That image just says it all, doesn’t it?
Someone linked to this on Facebook, and I shared it last night, and within 30 minutes, 15 people had “Liked” it. Which is kind of remarkable seeing as I didn’t create this image or even post it originally (the initial posting has over 100 “Likes” and 35 Shares). I wish that I had attribution available so I could credit the person who did this; they did a spot-on job remixing this classic Penguin paperback design with new text, including typeface size and placement.
(There have been many remixes of the Penguin cover over the years, but my favorite still has to be the one created by Karen Wai and Kenny Leck for BooksActually’s Ode to Penguin exhibition last year. I own the very first two tickets given out to that event, but I never got to use them because of scheduling conflicts.)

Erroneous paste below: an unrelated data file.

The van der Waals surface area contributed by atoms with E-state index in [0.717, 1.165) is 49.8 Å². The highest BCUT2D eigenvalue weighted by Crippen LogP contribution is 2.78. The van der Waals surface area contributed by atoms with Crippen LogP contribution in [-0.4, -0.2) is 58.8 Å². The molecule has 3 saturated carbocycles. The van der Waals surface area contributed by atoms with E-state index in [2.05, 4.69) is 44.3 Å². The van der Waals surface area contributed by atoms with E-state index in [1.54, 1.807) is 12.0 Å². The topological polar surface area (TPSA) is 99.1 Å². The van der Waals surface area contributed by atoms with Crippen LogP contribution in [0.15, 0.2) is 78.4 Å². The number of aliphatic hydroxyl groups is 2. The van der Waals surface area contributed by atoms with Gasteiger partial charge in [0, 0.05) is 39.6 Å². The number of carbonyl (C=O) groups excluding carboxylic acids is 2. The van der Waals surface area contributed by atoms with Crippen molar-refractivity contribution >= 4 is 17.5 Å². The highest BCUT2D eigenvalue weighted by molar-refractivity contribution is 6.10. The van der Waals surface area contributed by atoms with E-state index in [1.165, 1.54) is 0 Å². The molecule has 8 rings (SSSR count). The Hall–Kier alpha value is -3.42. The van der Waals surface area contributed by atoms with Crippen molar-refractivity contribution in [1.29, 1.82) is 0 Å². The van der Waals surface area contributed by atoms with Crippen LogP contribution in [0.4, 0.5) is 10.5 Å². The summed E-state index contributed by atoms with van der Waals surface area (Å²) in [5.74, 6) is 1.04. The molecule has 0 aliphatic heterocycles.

Getting interrupted while I’m reading is one of my big pet peeves. And I’m talking about book reading here, not staring at the photons on my MacBook’s screen, like I’m doing right now. If I have a book in my hands, there is the reasonable expectation that I will be sinking all of my attention into those words, like a deep sea diver who’s most comfortable walking the ocean floor. And I ain’t coming up until I’m damn good and ready, at a section break or at the end of a chapter. I just can’t get my mind around people who can blithely stop reading in the middle of a chapter, or a paragraph, or a sentence, and have no problem picking back up where they left off next time. It’s as alien an action to me as eating french fries with mayonaise or leaving the house without a thorough pocket pat-down for keys, wallet, and phone.